During the interbellum period, Polish sociology was most closely related to the neopositivist currents of thought. During the communist time, in addition to unavoidable stress on the Marxist approach, Polish sociologists also pursued Znaniecki's humanistic sociology and other approaches. After the fall of communism, the Marxist approach became quickly marginalized; two major research institutions which advocated the Marxist approach to sociology - the Institute for Basic Problems of Marxism-Leninism and the Academy for Social Sciences were closed. Marxist themes are still present in Polish sociology, but are not dominant. No single theory or ideology has replaced it, although many Polish sociologists are adherents of theoretical liberalism. There is also a trend of a retreat from "theory as such" and from the general methodology of the social sciences. Studies into methodology of empirical research, both qualitative and quantitative, are popular.
In terms of common themes, since 1990, Polish sociologists have studied issues such as the socioeconomic transformation in Poland (related to the transformation of the Polish economy from communist to capitalist, with focus on issues such as privatization, private entrepreneurship, rise of new social classes, poverty, unemployment and corruption); the changes of political life in Poland (evolution of the new political parties, elections, public sphere); gender research; religiosity and ethnic groups.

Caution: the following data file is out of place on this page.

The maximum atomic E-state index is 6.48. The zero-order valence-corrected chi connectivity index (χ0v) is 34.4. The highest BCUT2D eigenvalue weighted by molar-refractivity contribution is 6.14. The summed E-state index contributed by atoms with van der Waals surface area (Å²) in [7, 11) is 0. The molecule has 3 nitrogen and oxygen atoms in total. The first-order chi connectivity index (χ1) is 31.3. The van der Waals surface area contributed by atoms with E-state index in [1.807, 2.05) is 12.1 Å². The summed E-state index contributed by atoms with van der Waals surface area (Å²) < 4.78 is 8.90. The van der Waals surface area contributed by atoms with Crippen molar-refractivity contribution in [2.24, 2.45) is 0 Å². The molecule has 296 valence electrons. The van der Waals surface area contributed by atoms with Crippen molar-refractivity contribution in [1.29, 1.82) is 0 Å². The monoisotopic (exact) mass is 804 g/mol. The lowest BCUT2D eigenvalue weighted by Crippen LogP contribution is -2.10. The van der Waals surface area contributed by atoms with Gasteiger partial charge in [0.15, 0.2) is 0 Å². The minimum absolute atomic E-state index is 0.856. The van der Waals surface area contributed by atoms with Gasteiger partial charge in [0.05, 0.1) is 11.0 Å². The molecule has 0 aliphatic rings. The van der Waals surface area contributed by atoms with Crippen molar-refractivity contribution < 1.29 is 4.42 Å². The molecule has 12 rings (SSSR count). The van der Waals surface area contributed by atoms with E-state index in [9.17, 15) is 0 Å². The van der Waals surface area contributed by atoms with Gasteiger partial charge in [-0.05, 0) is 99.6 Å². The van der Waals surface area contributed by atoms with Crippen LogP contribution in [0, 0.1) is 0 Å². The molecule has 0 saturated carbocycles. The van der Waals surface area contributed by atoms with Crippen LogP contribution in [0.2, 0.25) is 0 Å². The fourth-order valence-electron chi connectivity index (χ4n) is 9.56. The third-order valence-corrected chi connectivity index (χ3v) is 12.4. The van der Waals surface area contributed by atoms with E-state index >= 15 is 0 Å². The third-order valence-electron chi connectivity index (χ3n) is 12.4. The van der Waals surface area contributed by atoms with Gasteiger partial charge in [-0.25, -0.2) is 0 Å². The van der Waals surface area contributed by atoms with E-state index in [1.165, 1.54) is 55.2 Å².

The number of sociological books on the market has grown rapidly since 1989, with publishing houses specializing in sociology. Polish sociologists and their institutions have also increased participation in various international organizations and research programs. At the end of the 1990s, altogether, about 11,000 people majored in sociology on the BA and MA levels in both public and private schools. All major Polish universities offer degrees in sociology.
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- History of sociology
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- Polish Sociological Association
- Polish sociologists
- List of Poles (social sciences)